Porsche backs out of the diesel business

Car manufacturer draws consequences from diesel scandal

Porsche is the first German car manufacturer who announces that they no longer want to build diesel engines in the future. In a press release, the Volkswagen subsidiary announced that they wanted to tailor their product range to customers’ wishes – diesel cars will no longer be part of it in future. Instead, intensive work will be done on alternative drives such as hybrid technology and e-mobility.

Oliver Blume, CEO of Porsche AG, explained the decision: “Porsche does not demonize diesel. It is and will remain an important drive technology. For us as a sports car manufacturer, where diesel has traditionally played a subordinate role, we have come to the conclusion that we want to work without diesel in the future. Of course, we will continue to provide professional support to existing diesel customers.”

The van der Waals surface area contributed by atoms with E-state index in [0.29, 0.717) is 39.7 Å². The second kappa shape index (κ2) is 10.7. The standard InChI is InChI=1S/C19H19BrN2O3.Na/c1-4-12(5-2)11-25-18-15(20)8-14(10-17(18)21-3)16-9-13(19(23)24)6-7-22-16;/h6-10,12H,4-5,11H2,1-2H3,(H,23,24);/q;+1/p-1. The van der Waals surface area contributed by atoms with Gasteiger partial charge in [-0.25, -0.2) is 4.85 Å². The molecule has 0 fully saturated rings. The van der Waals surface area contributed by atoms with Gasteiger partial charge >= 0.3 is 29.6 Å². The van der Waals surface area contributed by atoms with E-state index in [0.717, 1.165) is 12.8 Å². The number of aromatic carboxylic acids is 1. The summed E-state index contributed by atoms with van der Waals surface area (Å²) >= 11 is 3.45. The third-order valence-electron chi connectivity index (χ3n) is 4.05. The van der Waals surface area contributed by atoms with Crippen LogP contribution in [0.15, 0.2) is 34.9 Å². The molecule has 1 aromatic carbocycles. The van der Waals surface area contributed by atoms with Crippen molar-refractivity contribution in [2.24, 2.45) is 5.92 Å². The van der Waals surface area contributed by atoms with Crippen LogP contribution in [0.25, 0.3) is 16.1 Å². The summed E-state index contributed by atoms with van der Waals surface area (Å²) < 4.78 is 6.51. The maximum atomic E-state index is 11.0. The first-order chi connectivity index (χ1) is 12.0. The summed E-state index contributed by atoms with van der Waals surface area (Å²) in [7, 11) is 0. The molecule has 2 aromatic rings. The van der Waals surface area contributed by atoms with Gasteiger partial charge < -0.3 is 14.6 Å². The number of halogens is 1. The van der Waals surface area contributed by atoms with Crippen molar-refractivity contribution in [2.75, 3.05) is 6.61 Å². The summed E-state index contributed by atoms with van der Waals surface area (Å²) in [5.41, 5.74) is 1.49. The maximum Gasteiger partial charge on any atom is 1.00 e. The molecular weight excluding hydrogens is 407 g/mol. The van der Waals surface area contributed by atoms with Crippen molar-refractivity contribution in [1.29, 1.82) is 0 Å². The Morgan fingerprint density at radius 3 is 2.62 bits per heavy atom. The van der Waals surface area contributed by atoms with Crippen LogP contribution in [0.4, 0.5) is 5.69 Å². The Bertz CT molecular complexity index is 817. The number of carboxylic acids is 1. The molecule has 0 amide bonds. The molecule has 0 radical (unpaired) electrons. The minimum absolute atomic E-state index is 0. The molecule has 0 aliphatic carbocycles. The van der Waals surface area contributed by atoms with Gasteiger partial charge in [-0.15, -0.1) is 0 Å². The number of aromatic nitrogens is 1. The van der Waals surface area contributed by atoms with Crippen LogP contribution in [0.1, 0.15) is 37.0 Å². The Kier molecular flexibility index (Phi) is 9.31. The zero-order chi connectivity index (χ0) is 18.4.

Porsche wants to optimize combustion engine

The goal is to invest over six billion euros in e-mobility over the next four years. While the demand for diesel models is declining, interest in hybrid models is increasing, according to the company. In Europe, for example, around 63 percent of the Panamera model is ordered as a hybrid model. For comparison: in 2017, the share of Porsche cars with diesel engines was 12 percent worldwide.

The first purely electric sports car will follow next year. The Taycan model will be produced CO2-neutral and be charged with green electricity via a Europe-wide ultra-fast charging infrastructure. By 2025, every second new Porsche vehicle could be equipped with an electric drive. The sports car manufacturer is thereby relying on hybrid or purely electric drives. Nevertheless, the classic combustion engine shall also be optimized.

Recently, the car manufacturer BMW also announced that they would forego diesel cars in the USA.